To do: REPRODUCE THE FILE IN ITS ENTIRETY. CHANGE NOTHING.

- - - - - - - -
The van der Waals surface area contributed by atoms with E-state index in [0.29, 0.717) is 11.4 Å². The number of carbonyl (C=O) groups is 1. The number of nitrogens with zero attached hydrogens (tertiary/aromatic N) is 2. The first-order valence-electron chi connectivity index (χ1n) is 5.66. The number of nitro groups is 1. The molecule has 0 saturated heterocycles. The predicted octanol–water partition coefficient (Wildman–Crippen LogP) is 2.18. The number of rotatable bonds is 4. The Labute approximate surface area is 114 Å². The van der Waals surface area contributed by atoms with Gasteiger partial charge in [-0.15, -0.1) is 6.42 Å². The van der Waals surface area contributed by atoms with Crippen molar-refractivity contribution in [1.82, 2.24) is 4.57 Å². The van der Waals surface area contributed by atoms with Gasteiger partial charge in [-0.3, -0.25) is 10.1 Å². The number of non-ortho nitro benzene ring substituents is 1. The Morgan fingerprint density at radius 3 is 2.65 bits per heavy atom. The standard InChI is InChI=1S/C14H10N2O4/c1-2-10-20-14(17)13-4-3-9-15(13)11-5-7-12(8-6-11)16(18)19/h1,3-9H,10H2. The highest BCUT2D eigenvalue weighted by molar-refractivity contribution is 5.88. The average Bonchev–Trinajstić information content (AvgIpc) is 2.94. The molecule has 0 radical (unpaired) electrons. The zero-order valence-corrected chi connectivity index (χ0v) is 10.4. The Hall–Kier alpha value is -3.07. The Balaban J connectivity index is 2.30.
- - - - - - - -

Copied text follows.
The van der Waals surface area contributed by atoms with E-state index in [0.29, 0.717) is 11.4 Å². The number of carbonyl (C=O) groups is 1. The number of nitrogens with zero attached hydrogens (tertiary/aromatic N) is 2. The first-order valence-electron chi connectivity index (χ1n) is 5.66. The number of nitro groups is 1. The molecule has 0 saturated heterocycles. The predicted octanol–water partition coefficient (Wildman–Crippen LogP) is 2.18. The number of rotatable bonds is 4. The Labute approximate surface area is 114 Å². The van der Waals surface area contributed by atoms with Gasteiger partial charge in [-0.15, -0.1) is 6.42 Å². The van der Waals surface area contributed by atoms with Crippen molar-refractivity contribution in [1.82, 2.24) is 4.57 Å². The van der Waals surface area contributed by atoms with Gasteiger partial charge in [-0.3, -0.25) is 10.1 Å². The number of non-ortho nitro benzene ring substituents is 1. The Morgan fingerprint density at radius 3 is 2.65 bits per heavy atom. The standard InChI is InChI=1S/C14H10N2O4/c1-2-10-20-14(17)13-4-3-9-15(13)11-5-7-12(8-6-11)16(18)19/h1,3-9H,10H2. The highest BCUT2D eigenvalue weighted by molar-refractivity contribution is 5.88. The average Bonchev–Trinajstić information content (AvgIpc) is 2.94. The molecule has 0 radical (unpaired) electrons. The zero-order valence-corrected chi connectivity index (χ0v) is 10.4. The Hall–Kier alpha value is -3.07. The Balaban J connectivity index is 2.30.